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Chinese oppression and Tibetan dogs


Photo by Juliette Cunliffe
Lhasa Apso circumnambulating Lhasa's Potola Palace with its owner.

My ears always prick up at the word ‘Tibet’, and I have to admit to not realising that the Chinese had introduced a new dog law in Tibet (which they erroneously consider their own country) until reading the article in Our Dogs. This new law can only add to the tragedy of dogs in that land, for the suffering of dogs in Tibet is nothing new.

It is not only Lhasa Apsos that are under threat in their homeland, but all dogs, especially those living in the cities. In fact the current Tibetan population in Tibet I understand to be 30% but as with all things, Chinese propaganda can alter figures at will. In recent decades, dogs in Tibet have been at the mercy of the Chinese and my close association with many Tibetans has brought to my ears numerous horrific stories which perhaps I should now share with you all, for posterity’s sake. In many areas the Chinese have limited dog ownership to two, but given the vastness of that desolate land often more dogs are needed to work on the land and to guard livestock, children and womenfolk. Spot checks are frequently made on properties and if more than two dogs are discovered not only are the others killed but the owners are punished severely and can be thrown into prison.

Through my monk friend, Bhagdro, about whom I shall tell you more in a moment, I met an older monk who had escaped from Tibet about ten years before our meeting. He described to me in graphic detail how the Chinese killed dogs, and if you are too squeamish I suggest you stop reading now. Whilst the dogs were still alive, two men held their front legs apart whilst boiling water was poured down their throats. This had the effect of making the coat fall out more easily, and because of the stress the meat was said to be more tender. This is the very first time I have mentioned this in print, but if no-one tells the story, who is to know?

Bhagdro was imprisoned in Tibet and because of the dreadful torture he suffered, he eventually ended up in the prison hospital which had a the luxury of a window. From this prison window, near Lhasa, Bhagdro saw two lorryloads of dead dogs loaded up in the streets, a picture which has forever remained in his mind.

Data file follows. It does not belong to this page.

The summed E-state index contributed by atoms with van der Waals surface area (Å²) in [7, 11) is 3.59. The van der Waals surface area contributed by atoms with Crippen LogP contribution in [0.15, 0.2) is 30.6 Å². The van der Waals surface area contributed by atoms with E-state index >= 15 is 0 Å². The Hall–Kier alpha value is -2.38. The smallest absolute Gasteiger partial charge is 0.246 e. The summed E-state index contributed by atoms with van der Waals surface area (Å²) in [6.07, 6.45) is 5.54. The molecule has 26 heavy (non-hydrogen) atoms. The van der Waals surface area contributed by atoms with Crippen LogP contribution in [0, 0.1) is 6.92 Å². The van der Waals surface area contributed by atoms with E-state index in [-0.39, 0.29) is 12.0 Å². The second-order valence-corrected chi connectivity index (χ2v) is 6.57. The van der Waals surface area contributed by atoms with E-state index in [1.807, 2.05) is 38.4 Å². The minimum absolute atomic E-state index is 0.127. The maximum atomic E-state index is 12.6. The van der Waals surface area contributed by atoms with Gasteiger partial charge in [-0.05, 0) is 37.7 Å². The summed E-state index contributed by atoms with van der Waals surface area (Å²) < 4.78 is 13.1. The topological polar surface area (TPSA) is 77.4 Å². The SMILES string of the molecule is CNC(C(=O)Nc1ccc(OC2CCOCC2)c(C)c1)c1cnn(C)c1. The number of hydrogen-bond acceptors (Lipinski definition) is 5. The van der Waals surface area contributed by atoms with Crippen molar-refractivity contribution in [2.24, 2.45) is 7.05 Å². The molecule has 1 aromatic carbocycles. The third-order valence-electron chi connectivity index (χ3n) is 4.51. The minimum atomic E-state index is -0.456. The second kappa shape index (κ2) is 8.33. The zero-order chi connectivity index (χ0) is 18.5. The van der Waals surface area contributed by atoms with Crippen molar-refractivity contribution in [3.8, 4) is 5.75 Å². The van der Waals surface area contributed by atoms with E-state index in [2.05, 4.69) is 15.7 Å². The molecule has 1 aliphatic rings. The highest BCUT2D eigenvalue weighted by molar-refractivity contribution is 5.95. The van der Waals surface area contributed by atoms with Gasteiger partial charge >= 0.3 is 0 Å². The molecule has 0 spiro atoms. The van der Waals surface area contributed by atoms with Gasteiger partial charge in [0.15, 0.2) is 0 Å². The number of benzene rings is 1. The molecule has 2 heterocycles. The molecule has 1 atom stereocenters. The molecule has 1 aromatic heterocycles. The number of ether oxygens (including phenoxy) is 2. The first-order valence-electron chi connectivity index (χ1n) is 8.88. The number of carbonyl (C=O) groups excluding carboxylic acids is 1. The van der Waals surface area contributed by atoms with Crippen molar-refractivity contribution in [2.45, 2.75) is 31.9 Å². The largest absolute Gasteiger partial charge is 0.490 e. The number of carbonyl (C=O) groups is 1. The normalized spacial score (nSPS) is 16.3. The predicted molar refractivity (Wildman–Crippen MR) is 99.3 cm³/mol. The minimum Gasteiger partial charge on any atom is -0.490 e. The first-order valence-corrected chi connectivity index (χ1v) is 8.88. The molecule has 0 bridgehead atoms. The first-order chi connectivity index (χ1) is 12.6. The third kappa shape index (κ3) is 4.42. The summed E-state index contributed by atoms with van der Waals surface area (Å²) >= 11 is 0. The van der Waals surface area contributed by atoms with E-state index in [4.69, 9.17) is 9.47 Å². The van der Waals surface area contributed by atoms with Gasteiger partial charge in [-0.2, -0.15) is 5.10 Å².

The Chinese have tried hard to break the spirit of the Tibetans and to undermine their beliefs. As the previous news article pointed out, it is true that Tibetans believe Lhasa Apsos to be reincarnations. In fact the Lhasa Apso is generally accepted to be the reincarnation of a monk who has erred in a previous life, but Buddhists believe that every sentient being is a reincarnation and that of course includes all dogs, not just Apsos. For a Tibetan to take any life is a great sin, so imagine how they feel if dogs are killed. The Chinese have long used the excuse that dogs are a threat to public health, but this is a convenient excuse and in no way exonerates them from blame. Rabies is present in the country, just as it is in numerous others, but I have never yet encountered any problems with rabid dogs.

I have not been into Tibet itself since the year 2000, when I travelled overland from Kathmandu in Nepal. In rural areas I saw many Tibetan Mastiffs and other dogs, but once in the country’s capital, Lhasa, the dogs I saw over a five-day period could be counted on two hands. People were highly reluctant to have their dogs photographed for fear of what the Chinese might do and when asked why there were so few dogs in the city, the only answer I received was that it was now too difficult to keep dogs under Chinese rule.

Interestingly there were many dogs in some of the monasteries, including Tashilhumpo, where it is a known fact that Chinese infiltrators are practising as monks. I hope to goodness that the monasteries’ canine populations will not now also be decimated. One day governments throughout the world may see sense, and give Tibet, its people and its dogs the support they so desperately need.


Photo by Tenzin Losel
The monk Bhagdro with Juliette Cunliffe holding the Tibetan flag,
which has been banned by the Chinese.